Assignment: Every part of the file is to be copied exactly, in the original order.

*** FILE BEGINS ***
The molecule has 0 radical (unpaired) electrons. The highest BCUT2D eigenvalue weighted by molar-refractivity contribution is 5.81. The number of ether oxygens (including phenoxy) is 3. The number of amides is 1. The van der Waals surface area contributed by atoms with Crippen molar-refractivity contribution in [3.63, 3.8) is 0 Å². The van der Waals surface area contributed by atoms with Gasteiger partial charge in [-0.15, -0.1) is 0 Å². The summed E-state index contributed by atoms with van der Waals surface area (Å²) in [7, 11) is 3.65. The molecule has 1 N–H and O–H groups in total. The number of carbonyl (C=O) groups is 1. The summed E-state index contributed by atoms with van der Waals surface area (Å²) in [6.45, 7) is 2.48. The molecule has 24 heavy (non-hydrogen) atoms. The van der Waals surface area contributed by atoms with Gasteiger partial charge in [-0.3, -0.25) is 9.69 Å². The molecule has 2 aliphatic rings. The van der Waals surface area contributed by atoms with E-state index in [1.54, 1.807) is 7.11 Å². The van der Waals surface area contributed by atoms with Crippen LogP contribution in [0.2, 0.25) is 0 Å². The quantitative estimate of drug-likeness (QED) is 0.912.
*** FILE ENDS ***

The molecule has 0 radical (unpaired) electrons. The highest BCUT2D eigenvalue weighted by molar-refractivity contribution is 5.81. The number of ether oxygens (including phenoxy) is 3. The number of amides is 1. The van der Waals surface area contributed by atoms with Crippen molar-refractivity contribution in [3.63, 3.8) is 0 Å². The van der Waals surface area contributed by atoms with Gasteiger partial charge in [-0.15, -0.1) is 0 Å². The summed E-state index contributed by atoms with van der Waals surface area (Å²) in [7, 11) is 3.65. The molecule has 1 N–H and O–H groups in total. The number of carbonyl (C=O) groups is 1. The summed E-state index contributed by atoms with van der Waals surface area (Å²) in [6.45, 7) is 2.48. The molecule has 24 heavy (non-hydrogen) atoms. The van der Waals surface area contributed by atoms with Gasteiger partial charge in [-0.3, -0.25) is 9.69 Å². The molecule has 2 aliphatic rings. The van der Waals surface area contributed by atoms with E-state index in [1.54, 1.807) is 7.11 Å². The van der Waals surface area contributed by atoms with Crippen LogP contribution in [0.2, 0.25) is 0 Å². The quantitative estimate of drug-likeness (QED) is 0.912.